ROY: I'm not listening.
WAYNE: I poured my heart out to you.
ROY: Can't hear you.
WAYNE: You never answered one of them. Never answered me.
ROY: Never read a one.
MARC: But I don't think he hated you. He never really knew you.
ROY: How could he? Deserted us when I was eleven. We had to go on welfare. Do you know what it's like on the public dole?
MARC: I can imagine.
ROY: No, you can't. You can't imagine. It was a small town. Everybody knew. Some felt pity. Some felt contempt. Some probably just laughed their fucking heads off.
MARC: I understand.
ROY: Bullshit. My clothes were secondhand. Some of the kids recognized them as discards their parents had donated to the Salvation Army. I had to wear a girl's overcoat one whole winter, for God's sake!
MARC & WAYNE: I'm sorry.
ROY: Nobody's sorry.
WAYNE: I had to leave. I had no choice.
ROY: You had a choice. You had a choice all right. But you were just an irresponsible sonofabitch! . . in love with the road. (To MARC.) He deserted us and it drove my mother crazy.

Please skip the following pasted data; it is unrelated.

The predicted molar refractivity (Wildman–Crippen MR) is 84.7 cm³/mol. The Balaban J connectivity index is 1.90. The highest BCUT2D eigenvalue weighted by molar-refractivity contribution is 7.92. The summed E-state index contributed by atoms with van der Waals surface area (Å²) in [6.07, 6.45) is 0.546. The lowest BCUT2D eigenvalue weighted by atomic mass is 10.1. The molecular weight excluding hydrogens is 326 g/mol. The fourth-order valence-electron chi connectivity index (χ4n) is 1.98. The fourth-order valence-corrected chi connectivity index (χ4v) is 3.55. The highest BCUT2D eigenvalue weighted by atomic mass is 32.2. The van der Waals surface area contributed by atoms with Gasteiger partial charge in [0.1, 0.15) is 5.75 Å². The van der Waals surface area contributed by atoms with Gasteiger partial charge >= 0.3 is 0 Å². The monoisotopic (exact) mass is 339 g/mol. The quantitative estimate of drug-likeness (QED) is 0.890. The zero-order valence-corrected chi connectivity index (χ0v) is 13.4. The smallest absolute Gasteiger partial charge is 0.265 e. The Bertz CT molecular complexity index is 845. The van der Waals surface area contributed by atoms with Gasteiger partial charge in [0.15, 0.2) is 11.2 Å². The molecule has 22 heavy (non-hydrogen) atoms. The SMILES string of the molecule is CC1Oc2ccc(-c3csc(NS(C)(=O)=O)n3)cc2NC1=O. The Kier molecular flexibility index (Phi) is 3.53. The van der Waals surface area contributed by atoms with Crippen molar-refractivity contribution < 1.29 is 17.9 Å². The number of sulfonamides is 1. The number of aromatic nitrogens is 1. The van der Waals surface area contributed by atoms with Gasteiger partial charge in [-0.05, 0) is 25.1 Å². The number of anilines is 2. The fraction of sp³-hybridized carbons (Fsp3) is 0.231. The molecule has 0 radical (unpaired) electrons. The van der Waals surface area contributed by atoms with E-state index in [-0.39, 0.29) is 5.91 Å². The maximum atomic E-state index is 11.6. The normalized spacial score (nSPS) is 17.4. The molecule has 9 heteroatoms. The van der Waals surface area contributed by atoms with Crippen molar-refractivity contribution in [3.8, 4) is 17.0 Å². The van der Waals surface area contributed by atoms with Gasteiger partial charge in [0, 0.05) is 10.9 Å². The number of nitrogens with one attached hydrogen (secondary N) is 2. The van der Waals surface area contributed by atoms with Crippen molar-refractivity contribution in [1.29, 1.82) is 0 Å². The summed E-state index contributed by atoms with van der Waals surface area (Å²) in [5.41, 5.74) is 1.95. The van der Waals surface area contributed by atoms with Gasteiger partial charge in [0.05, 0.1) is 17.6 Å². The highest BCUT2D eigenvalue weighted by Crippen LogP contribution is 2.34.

MARC: So you've said.
WAYNE: She was crazy long before I ever left that house.
ROY: No! That was your doing. You gave her nothing to live for.
WAYNE: I gave her you.
ROY: Obviously, I wasn't enough.
MARC: I'm sure it was difficult for you.
WAYNE: She tried several times. Tried to kill me . . . herself. And you. Let's not forget that. The sleeping pills, the gas stove, the knives. . . .
ROY: She's dead and you killed her.
WAYNE: I'm not responsible.
ROY: You got that right.
WAYNE: She did it to herself. She took the pills and killed herself. You're not going to pin that one on me, monkey.
MARC: (Looking up from his plate.) Eat something, Roy.
ROY: I told you I'm not hungry! And stop calling me monkey!
MARC: Monkey? What are you talking about?
MARC: Monkey. You said to stop calling you monkey.
ROY: Wayne. He used to call me monkey. . . .Did I ever tell you who I was named after?
MARC: No. Who?
ROY: Roy Rogers.
MARC: You're kidding. . . .
WAYNE: We could've named you after Dale Evans. That's a boy's name too, you know.
MARC: Well, look at the bright side. He could have named you after Dale Evans.
ROY: That seems to be everybody's opinion.
MARC: Eat something, cowboy.
ROY: Why must you keep harping on a thing? If I were hungry I'd eat! Stop acting like a faggot!
MARC: I'm sorry, but I am a faggot.
WAYNE: What a shit you've become.
MARC: I don't mean to harp. It's just that . . . well, you know the stuff they'll serve us on the plane. You'll be starved by the time we get back to Denver.
ROY: How do you know what I'll be?
MARC: I know you, Roy.
ROY: You know shit!
MARC: I know you're upset. You have a perfect right to be. I understand. Tomorrow you'll see things differently.
ROY: You think so?
MARC: Yes, I do.